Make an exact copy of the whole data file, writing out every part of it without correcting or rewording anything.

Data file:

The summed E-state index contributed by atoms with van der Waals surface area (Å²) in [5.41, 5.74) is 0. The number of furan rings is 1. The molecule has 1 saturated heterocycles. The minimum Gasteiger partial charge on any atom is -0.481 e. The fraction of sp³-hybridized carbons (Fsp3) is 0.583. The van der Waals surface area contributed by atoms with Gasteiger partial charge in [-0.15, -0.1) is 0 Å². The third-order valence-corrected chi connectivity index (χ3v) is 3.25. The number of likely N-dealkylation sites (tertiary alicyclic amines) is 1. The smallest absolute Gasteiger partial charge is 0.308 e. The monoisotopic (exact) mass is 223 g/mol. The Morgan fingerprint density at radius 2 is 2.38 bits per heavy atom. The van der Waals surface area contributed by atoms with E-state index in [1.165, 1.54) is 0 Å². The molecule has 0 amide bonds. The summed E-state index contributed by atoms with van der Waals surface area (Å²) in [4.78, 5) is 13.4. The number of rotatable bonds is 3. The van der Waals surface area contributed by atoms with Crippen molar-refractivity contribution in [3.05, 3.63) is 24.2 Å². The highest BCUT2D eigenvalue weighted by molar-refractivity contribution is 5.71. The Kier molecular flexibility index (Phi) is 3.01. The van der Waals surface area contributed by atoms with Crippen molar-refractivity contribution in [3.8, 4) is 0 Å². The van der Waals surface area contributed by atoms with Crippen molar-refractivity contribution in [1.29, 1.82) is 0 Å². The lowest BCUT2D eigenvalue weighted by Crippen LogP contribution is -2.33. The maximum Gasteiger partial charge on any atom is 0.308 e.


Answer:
The summed E-state index contributed by atoms with van der Waals surface area (Å²) in [5.41, 5.74) is 0. The number of furan rings is 1. The molecule has 1 saturated heterocycles. The minimum Gasteiger partial charge on any atom is -0.481 e. The fraction of sp³-hybridized carbons (Fsp3) is 0.583. The van der Waals surface area contributed by atoms with Gasteiger partial charge in [-0.15, -0.1) is 0 Å². The third-order valence-corrected chi connectivity index (χ3v) is 3.25. The number of likely N-dealkylation sites (tertiary alicyclic amines) is 1. The smallest absolute Gasteiger partial charge is 0.308 e. The monoisotopic (exact) mass is 223 g/mol. The Morgan fingerprint density at radius 2 is 2.38 bits per heavy atom. The van der Waals surface area contributed by atoms with E-state index in [1.165, 1.54) is 0 Å². The molecule has 0 amide bonds. The summed E-state index contributed by atoms with van der Waals surface area (Å²) in [4.78, 5) is 13.4. The number of rotatable bonds is 3. The van der Waals surface area contributed by atoms with Crippen molar-refractivity contribution in [3.05, 3.63) is 24.2 Å². The highest BCUT2D eigenvalue weighted by molar-refractivity contribution is 5.71. The Kier molecular flexibility index (Phi) is 3.01. The van der Waals surface area contributed by atoms with Crippen molar-refractivity contribution in [3.8, 4) is 0 Å². The van der Waals surface area contributed by atoms with Crippen molar-refractivity contribution in [1.29, 1.82) is 0 Å². The lowest BCUT2D eigenvalue weighted by Crippen LogP contribution is -2.33. The maximum Gasteiger partial charge on any atom is 0.308 e.